Dining at the same place as a celebrity.

Yesterday my wife and I drove over to Poulsbo, Washington for something to do. Did a little shopping at some local shops and checked out some the Scandinavian heritage of the area. Last night went to an Italian restaurant for dinner. Next to the table we were seated was notice that back on August 18, 1994, John Kennedy Jr. and his wife had eaten dinner at this restaurant and sat at the same table that my wife and I were seated. Included in frame was a receipt from that night. John had halibut, his wife pasta and they enjoyed a bottle of wine. Apparently John was also tight when it came to tipping, he left only a $4 tip on a $68 bill. I left a much larger tip and a smaller bill.


No celebrities eat in my kitchen.

No celebrities have ever eaten in my kitchen.

One time many years ago I was at a place in Little Italy eating dessert when my friend pointed out the guy sitting to my right with his back to me was Jackie Mason. I didn’t want to bother him so I didn’t do anything but I could have bopped him on the head, he was that close.

Beatles fans can go the Grapes Pub at 25 Mathew Street in Liverpool and sit at the same table as the Beatles did. There’s a picture on the wall of the Beatles sitting at the table.

Before he and my niece had kids, my nephew in law used to spend summers taking a European tour with his band. They’d perform at The Cavern in Liverpool every time. Of course, it’s not exactly the same Cavern it was in 1962. But it was still under the same building.

There’s a music shop in my town which has, framed on its wall, hand-written receipts for various musical instruments, signed by Kurt Cobain, Krist Novoselic, and Dave Grohl.

I’ve had breakfast with astronaut Michael Collins, lunch with Mariel Hemingway, and dinner with Aaron Copeland.

I had hundreds of meals in the same dining hall as Christopher Reeve, who was in the same dorm in college.

I ate at a restaurant near the University of Arizona called the Big A, which had a booth into which a student named Linda Eastman carved her initials. She became a celebrity in 1969 by marrying Paul McCartney. The Big A is no longer there. It moved in 1989 and closed for good in 1999.

Martin’s Tavern in the Georgetown section of Washington. JFK popped the question to Jackie while they sat in booth No. 3. I understand the staff keep a bottle of champagne chilled for anyone trying to re-create that event for themselves, which I also understand happens quite a bit there.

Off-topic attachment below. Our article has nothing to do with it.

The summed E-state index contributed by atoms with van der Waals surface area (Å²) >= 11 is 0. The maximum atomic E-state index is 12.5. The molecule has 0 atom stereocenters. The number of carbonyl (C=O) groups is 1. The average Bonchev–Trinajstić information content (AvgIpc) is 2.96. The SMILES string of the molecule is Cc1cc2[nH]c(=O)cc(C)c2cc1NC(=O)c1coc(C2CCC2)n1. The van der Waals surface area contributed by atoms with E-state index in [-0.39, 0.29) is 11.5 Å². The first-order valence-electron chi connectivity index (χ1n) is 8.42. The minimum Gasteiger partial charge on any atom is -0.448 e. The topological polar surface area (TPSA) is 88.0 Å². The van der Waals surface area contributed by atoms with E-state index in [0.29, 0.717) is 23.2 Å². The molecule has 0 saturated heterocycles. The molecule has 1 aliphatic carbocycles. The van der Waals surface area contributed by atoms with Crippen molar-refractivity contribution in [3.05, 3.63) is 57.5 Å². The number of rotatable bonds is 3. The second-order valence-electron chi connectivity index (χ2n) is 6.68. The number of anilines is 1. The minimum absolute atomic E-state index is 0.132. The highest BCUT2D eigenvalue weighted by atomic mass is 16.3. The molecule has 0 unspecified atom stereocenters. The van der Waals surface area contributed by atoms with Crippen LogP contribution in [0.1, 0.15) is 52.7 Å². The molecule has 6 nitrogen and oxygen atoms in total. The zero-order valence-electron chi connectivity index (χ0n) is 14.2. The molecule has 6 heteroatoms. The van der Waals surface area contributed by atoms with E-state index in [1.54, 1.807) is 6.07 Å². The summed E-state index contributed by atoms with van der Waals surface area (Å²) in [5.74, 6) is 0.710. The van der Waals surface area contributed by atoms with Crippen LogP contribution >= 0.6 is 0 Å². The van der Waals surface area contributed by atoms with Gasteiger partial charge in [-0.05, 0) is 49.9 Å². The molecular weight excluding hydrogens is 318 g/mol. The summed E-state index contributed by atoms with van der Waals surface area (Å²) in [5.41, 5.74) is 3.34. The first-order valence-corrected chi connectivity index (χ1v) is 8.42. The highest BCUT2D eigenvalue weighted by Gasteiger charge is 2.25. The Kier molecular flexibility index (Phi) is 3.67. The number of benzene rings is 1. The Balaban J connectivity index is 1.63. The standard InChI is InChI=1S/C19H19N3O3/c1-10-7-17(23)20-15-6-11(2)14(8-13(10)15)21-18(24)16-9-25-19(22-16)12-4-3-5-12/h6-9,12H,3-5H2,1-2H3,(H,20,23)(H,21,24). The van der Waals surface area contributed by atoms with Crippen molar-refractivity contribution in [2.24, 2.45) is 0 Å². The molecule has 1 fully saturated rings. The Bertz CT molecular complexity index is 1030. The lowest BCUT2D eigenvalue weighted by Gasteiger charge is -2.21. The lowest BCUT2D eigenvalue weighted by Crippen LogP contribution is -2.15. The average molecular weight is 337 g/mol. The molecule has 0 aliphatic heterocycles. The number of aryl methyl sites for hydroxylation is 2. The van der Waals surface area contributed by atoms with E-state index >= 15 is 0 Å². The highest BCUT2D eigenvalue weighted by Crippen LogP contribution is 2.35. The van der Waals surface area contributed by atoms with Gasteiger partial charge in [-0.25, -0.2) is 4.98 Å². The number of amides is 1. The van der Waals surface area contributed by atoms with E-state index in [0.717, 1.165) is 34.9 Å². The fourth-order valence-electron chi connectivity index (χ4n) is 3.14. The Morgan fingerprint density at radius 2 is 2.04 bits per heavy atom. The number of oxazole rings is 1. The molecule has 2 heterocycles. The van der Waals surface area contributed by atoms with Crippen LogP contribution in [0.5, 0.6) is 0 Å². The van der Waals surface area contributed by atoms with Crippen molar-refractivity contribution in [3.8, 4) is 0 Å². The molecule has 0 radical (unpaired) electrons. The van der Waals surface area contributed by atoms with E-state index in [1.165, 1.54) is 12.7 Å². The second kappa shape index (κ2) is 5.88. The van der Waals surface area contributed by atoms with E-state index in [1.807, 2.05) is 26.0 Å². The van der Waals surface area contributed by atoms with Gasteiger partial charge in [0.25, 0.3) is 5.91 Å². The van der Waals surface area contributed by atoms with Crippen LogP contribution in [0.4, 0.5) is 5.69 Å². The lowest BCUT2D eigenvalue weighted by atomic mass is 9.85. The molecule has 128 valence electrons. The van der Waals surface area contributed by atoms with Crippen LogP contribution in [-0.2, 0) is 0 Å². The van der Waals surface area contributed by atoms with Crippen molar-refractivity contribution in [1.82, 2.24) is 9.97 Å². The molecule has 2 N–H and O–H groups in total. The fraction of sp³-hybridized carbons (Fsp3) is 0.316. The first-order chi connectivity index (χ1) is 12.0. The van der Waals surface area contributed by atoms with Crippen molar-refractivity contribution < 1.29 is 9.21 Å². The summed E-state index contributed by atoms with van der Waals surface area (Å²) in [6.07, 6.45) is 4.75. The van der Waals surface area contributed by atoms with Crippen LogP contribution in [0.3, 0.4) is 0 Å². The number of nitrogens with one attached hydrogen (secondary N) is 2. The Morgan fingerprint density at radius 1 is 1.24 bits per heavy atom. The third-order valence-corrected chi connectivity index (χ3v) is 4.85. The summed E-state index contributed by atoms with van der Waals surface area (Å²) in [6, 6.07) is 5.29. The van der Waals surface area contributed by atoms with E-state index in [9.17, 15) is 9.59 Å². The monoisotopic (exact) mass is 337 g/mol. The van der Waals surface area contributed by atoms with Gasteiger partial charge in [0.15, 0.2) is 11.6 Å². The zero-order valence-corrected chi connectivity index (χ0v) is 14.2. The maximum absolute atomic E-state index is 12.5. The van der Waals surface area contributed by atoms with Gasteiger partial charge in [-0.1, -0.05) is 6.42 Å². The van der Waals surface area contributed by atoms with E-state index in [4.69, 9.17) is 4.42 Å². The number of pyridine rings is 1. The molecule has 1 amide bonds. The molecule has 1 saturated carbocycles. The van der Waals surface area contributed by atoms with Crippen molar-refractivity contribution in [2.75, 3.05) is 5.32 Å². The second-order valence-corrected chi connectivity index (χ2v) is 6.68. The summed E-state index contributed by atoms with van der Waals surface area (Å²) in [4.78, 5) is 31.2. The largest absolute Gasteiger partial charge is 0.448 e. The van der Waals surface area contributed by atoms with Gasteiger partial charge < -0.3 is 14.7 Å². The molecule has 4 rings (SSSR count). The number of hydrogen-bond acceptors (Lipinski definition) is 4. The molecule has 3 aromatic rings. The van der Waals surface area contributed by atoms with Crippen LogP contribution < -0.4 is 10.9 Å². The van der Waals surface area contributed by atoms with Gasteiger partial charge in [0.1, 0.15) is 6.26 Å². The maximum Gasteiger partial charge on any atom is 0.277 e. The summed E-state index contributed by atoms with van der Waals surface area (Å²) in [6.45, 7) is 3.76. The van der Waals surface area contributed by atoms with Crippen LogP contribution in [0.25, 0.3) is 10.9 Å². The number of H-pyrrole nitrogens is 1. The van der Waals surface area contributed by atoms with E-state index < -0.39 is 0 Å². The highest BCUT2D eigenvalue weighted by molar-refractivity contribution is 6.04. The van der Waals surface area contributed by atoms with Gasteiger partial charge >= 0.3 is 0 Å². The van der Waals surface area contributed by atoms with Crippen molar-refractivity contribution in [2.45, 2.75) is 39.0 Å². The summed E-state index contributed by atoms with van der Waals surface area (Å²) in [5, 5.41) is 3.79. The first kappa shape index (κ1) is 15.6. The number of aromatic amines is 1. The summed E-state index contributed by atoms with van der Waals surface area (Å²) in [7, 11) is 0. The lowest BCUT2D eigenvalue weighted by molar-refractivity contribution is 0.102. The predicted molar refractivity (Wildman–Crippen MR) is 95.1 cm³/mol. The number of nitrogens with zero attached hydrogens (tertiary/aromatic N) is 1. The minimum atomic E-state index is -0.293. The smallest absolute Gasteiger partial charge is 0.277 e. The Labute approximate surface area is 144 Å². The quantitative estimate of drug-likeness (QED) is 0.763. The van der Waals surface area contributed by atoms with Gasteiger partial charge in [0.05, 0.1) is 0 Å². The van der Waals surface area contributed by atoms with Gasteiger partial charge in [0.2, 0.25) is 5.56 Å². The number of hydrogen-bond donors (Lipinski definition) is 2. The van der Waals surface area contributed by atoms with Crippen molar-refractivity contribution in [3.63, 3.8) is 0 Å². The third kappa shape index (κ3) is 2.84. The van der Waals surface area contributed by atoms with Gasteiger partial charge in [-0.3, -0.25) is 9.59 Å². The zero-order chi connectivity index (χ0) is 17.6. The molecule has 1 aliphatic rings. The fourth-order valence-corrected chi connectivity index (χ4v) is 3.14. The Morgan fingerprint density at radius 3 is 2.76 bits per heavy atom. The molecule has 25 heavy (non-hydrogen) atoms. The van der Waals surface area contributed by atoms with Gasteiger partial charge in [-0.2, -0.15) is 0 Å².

Wow, that was a hell of a busy day for you!

The original Barneys Beanery on Santa Monica and La Brea is famous as the place Jim Morrison pissed at the bar and iirc Janis Joplin had her last meal.

I meant La Cienega…doh…

You know who else never had a celebrity eat in his kitchen?

Cliff Clavin. :smiley:

I ate a NYC restaurant where Yoko Ono was also eating.

Racer, where did you eat? We eat in Poulsbo several times per month, but I can’t figure out where you were.

The same thing happened to me with Nicolas Cage in a diner at Franklin and Bronson here in L.A., but my friend didn’t say anything to me until after we’d left.

I saw Michael Moriarty in a buffet line once. (This was a few years after he quit “Law & Order”.)

Yeah, but even he got into the Cheers! pub. I got turned away Oct 29th because I had a NJ license. And… the Mets had just won the World Series.

Like I did that.

Why’s everyone looking at me…?

How funny. I came into the thread to post my story, and I see that we’ll be talking about the same town.

Last year, we were vacationing on the Kitsap Peninsula and went to a seafood restaurant in Poulsbo. My husband suddenly said, “That’s Bill Gates over at that table.” I looked, and sure enough it was Mr. and Mrs. Gates with a large family party. I pulled out my phone and double-checked against an online photo, as I’m crap at facial recognition, and it was them all right. It looked like they were having a family outing with kids and grandkids. I didn’t see any bodyguards or men in black, nor were there limousines or anything like them in the parking lot. Maybe they sailed in from across the Sound and moored up in the marina.

I’ve told the story before, but I met Mel Gibson in 1989 when he was filming Air America in Mae Hong Son province, up in northern Thailand. Trouble is, I didn’t know it was him at the time!

I was living in the provincial capital then and had just settled into my favorite restaurant, The Good Luck (sadly, it closed down years ago), to look over my mail. Floor-cushion seating, no chairs. A group of movie people came in, five or six guys. The town was full of them at that time, so I paid them no mind. I was engrossed in my mail when one of them asked me what was good. I recommended the moussaka. Lak, the owner, made a killer moussaka.

The next morning, I’m heading out of town, and I stop off to grab some breakfast. Lak is all excited. “Mel Gibson was in here last night!” she said. “Oh, that’s nice,” I said. “Yeah, you talked to him!” “I talked to him??” “Yeah, you told him the moussaka was good.” Huh. So that was Mel Gibson, I thought.